Possible cytotoxic effects of compounds 3, 7, 8, 9, and 10 were evaluated in cell viability assays using HEK293 cells (Fig. S4). These compounds were selected due to different substituents at the R1, including halogens. Cell viability was measured 24 h after treatment with the individual compounds, and half maximal inhibitory concentrations (EC50) were calculated for each compound. The compounds exhibited EC50 values in the range of 61–131 µM (Fig. S4a). Compounds 3 and 10 that contained fluorine or methyl group substituents at R2, respectively, were the least toxic, while compound 7, containing bromine, was the most toxic. The results from crystallography, modelling studies, and of the cell proliferation assays led us to further investigate compounds 1821 that contain a methyl group at the R1 position and different substituents as R2. In this way, we aimed to develop both potent and less-toxic cell-permeable inhibitors. All compounds showed strong interactions as indicated by chemical shift perturbation values between 0.30 to 0.34 ppm (Table S1). The binding constants were evaluated by ITC whereby compound 18 (KD=9.4µM for Dvl-3 PDZ and 2.4 µM for Dvl-1 PDZ) appeared to be most potent. Compound 18 contains a pyrazole ring which is considered an important biologically active heterocyclic moiety (Lv et al., 2010). Compounds 20 (KD=9.8µM for Dvl-3 PDZ and 4.7 µM for Dvl-1 PDZ) and 21 (KD=12.5µM for Dvl-3 PDZ and 4.7 µM for Dvl-1 PDZ) contain pyrrole rings. Their binding constants almost have the same value despite the different substituents (bromine or chlorine) at the pyrrole rings. The binding of compounds 1821 to both Dvl PDZ domains is mainly enthalpy-driven as indicated in Table 2, with a slightly stronger effect for Dvl-1 PDZ than for Dvl-3 PDZ. To our surprise, the crystal structure of Dvl-3 PDZ in complex with compound 18 shows the pyrazole substituent in the R2 position orientated away from the binding pocket. Instead, a ππ stacking interaction with F259 was observed (Fig. S3i). Cytotoxicity of 1821 was determined via MTT assays (Mosmann, 1983) that displayed viability up to concentrations above 150 µM (Fig. S4b).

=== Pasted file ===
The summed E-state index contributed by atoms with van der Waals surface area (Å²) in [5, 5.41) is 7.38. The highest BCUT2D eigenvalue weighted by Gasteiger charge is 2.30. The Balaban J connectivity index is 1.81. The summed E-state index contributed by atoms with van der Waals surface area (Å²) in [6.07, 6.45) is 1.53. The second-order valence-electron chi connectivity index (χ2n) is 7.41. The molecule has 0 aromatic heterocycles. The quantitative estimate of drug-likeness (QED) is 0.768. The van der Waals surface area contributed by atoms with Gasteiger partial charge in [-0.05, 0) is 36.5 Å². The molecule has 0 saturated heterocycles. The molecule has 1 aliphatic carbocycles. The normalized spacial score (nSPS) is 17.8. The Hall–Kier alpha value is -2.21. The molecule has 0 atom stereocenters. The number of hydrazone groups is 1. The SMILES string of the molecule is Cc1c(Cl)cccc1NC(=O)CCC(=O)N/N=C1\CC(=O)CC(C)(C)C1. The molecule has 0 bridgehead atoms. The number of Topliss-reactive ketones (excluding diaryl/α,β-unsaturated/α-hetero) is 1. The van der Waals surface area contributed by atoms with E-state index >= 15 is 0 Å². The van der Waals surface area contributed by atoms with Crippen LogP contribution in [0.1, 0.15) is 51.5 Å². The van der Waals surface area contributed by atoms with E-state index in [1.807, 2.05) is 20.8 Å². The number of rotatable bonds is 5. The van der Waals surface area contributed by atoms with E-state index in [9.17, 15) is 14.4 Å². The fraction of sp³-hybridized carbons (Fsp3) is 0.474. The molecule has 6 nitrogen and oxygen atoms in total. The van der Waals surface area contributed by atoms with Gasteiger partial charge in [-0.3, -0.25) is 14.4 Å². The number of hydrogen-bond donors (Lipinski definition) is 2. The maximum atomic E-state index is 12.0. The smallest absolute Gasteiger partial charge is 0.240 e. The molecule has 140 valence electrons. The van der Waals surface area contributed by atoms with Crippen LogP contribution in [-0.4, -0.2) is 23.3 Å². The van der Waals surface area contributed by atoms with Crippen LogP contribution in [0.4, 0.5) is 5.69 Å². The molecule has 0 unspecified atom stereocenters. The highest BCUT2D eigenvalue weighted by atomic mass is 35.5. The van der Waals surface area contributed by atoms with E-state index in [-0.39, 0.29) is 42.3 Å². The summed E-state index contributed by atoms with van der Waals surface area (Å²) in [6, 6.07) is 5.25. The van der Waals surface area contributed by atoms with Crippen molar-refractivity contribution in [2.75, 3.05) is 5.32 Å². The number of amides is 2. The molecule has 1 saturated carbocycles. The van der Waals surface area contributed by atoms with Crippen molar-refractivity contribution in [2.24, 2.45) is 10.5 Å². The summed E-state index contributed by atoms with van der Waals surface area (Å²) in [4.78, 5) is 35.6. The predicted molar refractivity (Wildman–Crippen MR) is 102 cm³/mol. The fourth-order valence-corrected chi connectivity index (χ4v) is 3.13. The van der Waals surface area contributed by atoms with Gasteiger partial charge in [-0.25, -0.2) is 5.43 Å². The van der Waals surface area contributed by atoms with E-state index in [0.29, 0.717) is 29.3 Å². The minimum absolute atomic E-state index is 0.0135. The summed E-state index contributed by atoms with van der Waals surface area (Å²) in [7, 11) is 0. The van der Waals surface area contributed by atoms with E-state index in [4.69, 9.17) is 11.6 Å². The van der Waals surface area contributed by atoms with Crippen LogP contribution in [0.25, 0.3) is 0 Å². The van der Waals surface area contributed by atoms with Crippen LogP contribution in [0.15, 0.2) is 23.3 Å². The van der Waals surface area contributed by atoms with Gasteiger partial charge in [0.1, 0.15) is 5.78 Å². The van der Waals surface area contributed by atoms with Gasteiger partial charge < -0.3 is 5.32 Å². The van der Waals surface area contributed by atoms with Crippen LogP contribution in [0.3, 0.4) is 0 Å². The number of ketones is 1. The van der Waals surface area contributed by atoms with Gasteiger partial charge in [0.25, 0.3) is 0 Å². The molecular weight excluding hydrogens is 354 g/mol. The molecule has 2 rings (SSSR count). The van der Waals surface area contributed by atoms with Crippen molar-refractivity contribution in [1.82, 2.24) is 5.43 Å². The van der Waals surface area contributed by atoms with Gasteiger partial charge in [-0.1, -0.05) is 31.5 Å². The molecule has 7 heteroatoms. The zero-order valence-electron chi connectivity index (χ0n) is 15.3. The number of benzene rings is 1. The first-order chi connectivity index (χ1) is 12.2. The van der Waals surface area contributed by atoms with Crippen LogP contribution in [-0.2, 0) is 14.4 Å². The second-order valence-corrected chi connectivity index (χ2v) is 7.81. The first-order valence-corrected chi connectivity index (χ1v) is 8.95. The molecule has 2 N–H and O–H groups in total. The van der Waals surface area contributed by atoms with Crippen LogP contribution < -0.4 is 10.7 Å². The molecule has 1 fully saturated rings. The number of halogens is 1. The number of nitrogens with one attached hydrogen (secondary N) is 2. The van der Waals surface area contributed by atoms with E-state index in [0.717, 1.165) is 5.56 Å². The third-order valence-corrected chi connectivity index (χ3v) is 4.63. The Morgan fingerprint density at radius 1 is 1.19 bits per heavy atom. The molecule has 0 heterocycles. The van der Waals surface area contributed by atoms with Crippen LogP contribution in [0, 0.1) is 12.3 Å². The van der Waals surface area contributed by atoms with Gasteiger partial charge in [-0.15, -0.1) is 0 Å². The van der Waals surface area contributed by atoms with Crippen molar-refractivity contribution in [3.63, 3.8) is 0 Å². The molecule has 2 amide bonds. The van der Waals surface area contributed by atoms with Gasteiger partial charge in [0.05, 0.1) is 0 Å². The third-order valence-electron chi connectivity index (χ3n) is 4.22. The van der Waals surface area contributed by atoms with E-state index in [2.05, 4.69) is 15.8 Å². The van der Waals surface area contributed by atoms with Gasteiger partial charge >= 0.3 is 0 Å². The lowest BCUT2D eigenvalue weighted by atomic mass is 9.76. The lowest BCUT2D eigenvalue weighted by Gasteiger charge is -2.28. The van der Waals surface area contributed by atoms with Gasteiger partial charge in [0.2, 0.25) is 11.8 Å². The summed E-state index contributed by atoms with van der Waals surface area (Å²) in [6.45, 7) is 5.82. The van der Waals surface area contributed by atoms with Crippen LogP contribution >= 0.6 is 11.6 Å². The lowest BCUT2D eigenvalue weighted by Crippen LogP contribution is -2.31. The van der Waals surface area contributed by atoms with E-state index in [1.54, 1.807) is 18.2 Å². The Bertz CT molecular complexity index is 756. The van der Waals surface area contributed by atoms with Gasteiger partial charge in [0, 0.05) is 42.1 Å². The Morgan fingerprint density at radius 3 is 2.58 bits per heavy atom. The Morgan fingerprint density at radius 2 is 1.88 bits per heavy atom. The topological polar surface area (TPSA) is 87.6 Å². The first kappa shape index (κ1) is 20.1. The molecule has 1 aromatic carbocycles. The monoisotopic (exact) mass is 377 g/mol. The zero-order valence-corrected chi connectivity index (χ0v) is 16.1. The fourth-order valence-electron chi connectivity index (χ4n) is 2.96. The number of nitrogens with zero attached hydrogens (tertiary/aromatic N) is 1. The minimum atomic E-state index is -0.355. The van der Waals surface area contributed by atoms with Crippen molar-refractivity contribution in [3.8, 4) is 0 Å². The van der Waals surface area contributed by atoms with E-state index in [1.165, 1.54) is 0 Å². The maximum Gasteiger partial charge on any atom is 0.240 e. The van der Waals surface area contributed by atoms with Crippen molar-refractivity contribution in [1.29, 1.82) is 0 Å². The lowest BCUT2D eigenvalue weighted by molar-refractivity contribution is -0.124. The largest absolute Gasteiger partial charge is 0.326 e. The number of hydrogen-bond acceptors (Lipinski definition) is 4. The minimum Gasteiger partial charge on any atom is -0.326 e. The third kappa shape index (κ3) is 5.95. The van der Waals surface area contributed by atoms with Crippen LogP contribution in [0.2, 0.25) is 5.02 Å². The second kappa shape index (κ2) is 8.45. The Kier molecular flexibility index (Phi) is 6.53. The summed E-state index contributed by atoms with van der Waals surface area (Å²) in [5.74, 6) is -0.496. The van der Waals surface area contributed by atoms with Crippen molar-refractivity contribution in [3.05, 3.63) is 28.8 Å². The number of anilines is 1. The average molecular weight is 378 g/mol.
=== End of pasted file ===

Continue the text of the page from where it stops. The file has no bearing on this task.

Table 2Isothermal titration calorimetric data for the reaction between Dvl-3 PDZ; Dvl-1 PDZ; and our compounds 18, 19, 20, and 21. Compounds NPL-1011 (Hori et al., 2018), Sulindac (Lee et al., 2009), CBC-322338/3289-8625 (Grandy et al., 2009; Hori et al., 2018), and NSC668036 (Shan et al., 2005) are also given; for more thermodynamic parameters, see Fig. S7. For Ky-02327, the value from literature is included.

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2.4 Comparison to reported Dvl PDZ-binding molecule subsection